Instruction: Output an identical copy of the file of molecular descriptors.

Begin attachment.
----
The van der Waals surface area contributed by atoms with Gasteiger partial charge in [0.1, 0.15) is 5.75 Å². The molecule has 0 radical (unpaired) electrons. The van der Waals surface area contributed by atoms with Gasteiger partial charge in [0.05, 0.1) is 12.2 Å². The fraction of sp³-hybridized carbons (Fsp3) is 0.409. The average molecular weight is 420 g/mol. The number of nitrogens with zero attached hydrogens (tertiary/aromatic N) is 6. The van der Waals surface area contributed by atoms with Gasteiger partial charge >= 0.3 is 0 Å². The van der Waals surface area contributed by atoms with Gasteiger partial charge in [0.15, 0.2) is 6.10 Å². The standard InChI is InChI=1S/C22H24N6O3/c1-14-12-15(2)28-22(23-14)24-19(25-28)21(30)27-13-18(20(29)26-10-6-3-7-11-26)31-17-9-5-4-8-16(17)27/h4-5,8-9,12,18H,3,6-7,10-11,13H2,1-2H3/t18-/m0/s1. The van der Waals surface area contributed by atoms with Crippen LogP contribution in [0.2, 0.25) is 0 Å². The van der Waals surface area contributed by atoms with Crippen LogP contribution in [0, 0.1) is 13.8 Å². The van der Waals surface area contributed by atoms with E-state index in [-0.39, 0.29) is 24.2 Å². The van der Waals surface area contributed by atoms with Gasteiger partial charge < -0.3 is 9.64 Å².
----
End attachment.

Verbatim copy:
The van der Waals surface area contributed by atoms with Gasteiger partial charge in [0.1, 0.15) is 5.75 Å². The molecule has 0 radical (unpaired) electrons. The van der Waals surface area contributed by atoms with Gasteiger partial charge in [0.05, 0.1) is 12.2 Å². The fraction of sp³-hybridized carbons (Fsp3) is 0.409. The average molecular weight is 420 g/mol. The number of nitrogens with zero attached hydrogens (tertiary/aromatic N) is 6. The van der Waals surface area contributed by atoms with Gasteiger partial charge >= 0.3 is 0 Å². The van der Waals surface area contributed by atoms with Gasteiger partial charge in [0.15, 0.2) is 6.10 Å². The standard InChI is InChI=1S/C22H24N6O3/c1-14-12-15(2)28-22(23-14)24-19(25-28)21(30)27-13-18(20(29)26-10-6-3-7-11-26)31-17-9-5-4-8-16(17)27/h4-5,8-9,12,18H,3,6-7,10-11,13H2,1-2H3/t18-/m0/s1. The van der Waals surface area contributed by atoms with Crippen LogP contribution in [0.2, 0.25) is 0 Å². The van der Waals surface area contributed by atoms with Crippen LogP contribution in [0, 0.1) is 13.8 Å². The van der Waals surface area contributed by atoms with E-state index in [-0.39, 0.29) is 24.2 Å². The van der Waals surface area contributed by atoms with Gasteiger partial charge < -0.3 is 9.64 Å².